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Petitioner Discovers Previous Divorce Proceedings Never Finalized


A New York Family Lawyer said a husband and wife, who are New York residents, were married in a civil ceremony while in Las Vegas, Nevada. At the time of the said marriage, the wife believed that she had been divorced from her prior husband with whom she has a nine-year old child, as they had executed a Stipulation Agreement settling their New York divorce action. However, the prior marriage was in reality not dissolved until the issuance of a Judgment of Divorce which incorporated but did not merge with the Agreement. This notwithstanding, the husband and wife lived as husband and wife with the son of the prior marriage and on May 15, 2001, they had the child subject to this proceeding.

Difficulties apparently ensued between the couple in 2004, prompting the wife a practicing attorney to commence child custody, family offense and child support proceedings against her husband in Nassau County Family Court. A Temporary Order of Protection was issued in the wife’s favor. There was Child Protective Services involvement with the family. The Family Court entered a Temporary Order of Support ordering the husband to pay temporary support and child care expenses in the sum of $486 biweekly to the wife. The husband was apparently current in his child support payments. Those proceedings were, however, eventually either withdrawn or dismissed by the Family Court.

Shortly thereafter, a New York Custody Lawyer said the husband commenced an Action for Annulment against the wife in the District Court of Clark County in the State of Nevada, on the grounds that the wife was married to someone other than him at the time of their marriage, and had not cohabited with her since learning the truth. Despite service upon her as found by the District Court in Nevada, the wife failed to answer or appear on that action and a default was declared against her. The Judicial District Court issued a Decree of Annulment declaring the second marriage to be null and void and of no effect, and restoring each of the parties to the status of a single unmarried person. Relevantly, the Decree also adjudged and decreed that each party be awarded his or her property as determined in accordance with Nevada law and that each party be held responsible for any liabilities, debts or obligations incurred in their own name of associated with property awarded to him or her.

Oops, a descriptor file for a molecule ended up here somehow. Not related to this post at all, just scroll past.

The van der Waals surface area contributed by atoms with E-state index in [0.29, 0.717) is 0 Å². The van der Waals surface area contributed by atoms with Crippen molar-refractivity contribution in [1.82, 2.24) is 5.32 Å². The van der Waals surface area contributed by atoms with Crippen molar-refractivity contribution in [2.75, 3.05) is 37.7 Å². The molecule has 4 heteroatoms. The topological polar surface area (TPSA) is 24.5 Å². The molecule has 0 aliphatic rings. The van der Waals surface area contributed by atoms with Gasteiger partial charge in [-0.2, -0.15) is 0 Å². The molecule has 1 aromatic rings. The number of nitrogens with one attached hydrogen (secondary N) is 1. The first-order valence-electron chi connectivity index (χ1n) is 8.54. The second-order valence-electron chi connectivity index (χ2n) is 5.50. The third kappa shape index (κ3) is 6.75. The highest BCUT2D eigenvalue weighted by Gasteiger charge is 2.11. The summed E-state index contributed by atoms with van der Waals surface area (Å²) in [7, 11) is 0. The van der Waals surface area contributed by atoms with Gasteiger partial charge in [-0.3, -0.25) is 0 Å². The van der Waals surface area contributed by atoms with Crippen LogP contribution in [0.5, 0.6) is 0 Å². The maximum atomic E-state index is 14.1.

A Long Island Family Lawyer said following the commencement of the Nevada action but prior to its Decree of Annulment, the wife also commenced the instant action against the husband to declare the nullity of a void marriage in Nassau County Supreme Court, seeking the annulment of the marriage, necessaries for the living expenses of the parties’ child and recovery of an automobile. The Court scheduled a preliminary conference on this matter, and the parties declined to enter into a discovery schedule due to the pendency of the Family Court proceedings. There was an agreement to the continuation of child support by the husband, who, in the interim, also returned the automobile to the wife.

A Long Island Custody Lawyer said that simultaneously with this action, there are two contentious child custody proceedings currently pending against the wife in Nassau County Family Court. On November 15, 2005, the wife’s former husband commenced a child custody proceeding against her in Family Court, seeking to modify the joint custody Agreement between the parties to sole custody to him of their infant. The husband also commenced a child custody and visitation proceeding against the wife in Family Court, raising similar allegations of maternal unfitness as herein. Those proceedings are currently subjudice with an appearance scheduled.